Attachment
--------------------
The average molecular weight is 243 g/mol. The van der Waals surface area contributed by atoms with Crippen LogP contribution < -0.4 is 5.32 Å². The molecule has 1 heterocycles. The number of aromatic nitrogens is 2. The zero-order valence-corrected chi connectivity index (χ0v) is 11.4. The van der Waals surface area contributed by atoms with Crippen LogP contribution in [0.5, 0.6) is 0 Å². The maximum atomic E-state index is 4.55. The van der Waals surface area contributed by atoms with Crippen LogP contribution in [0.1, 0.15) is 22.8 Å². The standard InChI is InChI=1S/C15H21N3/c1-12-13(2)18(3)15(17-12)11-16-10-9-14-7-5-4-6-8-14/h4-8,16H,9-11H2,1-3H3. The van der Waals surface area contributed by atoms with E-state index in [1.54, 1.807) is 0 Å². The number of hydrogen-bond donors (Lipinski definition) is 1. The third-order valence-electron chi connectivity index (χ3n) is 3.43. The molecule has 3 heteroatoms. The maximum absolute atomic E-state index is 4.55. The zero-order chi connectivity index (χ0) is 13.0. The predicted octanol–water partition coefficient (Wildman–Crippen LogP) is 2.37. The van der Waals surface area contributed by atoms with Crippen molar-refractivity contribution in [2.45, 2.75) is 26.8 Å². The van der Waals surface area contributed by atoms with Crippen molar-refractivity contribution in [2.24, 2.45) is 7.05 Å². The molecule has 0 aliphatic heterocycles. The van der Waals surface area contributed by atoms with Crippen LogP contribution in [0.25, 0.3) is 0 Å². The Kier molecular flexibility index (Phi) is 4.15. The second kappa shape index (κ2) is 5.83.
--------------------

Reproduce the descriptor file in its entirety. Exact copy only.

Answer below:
The average molecular weight is 243 g/mol. The van der Waals surface area contributed by atoms with Crippen LogP contribution < -0.4 is 5.32 Å². The molecule has 1 heterocycles. The number of aromatic nitrogens is 2. The zero-order valence-corrected chi connectivity index (χ0v) is 11.4. The van der Waals surface area contributed by atoms with Crippen LogP contribution in [0.5, 0.6) is 0 Å². The maximum atomic E-state index is 4.55. The van der Waals surface area contributed by atoms with Crippen LogP contribution in [0.1, 0.15) is 22.8 Å². The standard InChI is InChI=1S/C15H21N3/c1-12-13(2)18(3)15(17-12)11-16-10-9-14-7-5-4-6-8-14/h4-8,16H,9-11H2,1-3H3. The van der Waals surface area contributed by atoms with E-state index in [1.54, 1.807) is 0 Å². The number of hydrogen-bond donors (Lipinski definition) is 1. The third-order valence-electron chi connectivity index (χ3n) is 3.43. The molecule has 3 heteroatoms. The maximum absolute atomic E-state index is 4.55. The zero-order chi connectivity index (χ0) is 13.0. The predicted octanol–water partition coefficient (Wildman–Crippen LogP) is 2.37. The van der Waals surface area contributed by atoms with Crippen molar-refractivity contribution in [2.45, 2.75) is 26.8 Å². The van der Waals surface area contributed by atoms with Crippen molar-refractivity contribution in [2.24, 2.45) is 7.05 Å². The molecule has 0 aliphatic heterocycles. The van der Waals surface area contributed by atoms with Crippen LogP contribution in [0.25, 0.3) is 0 Å². The Kier molecular flexibility index (Phi) is 4.15. The second kappa shape index (κ2) is 5.83.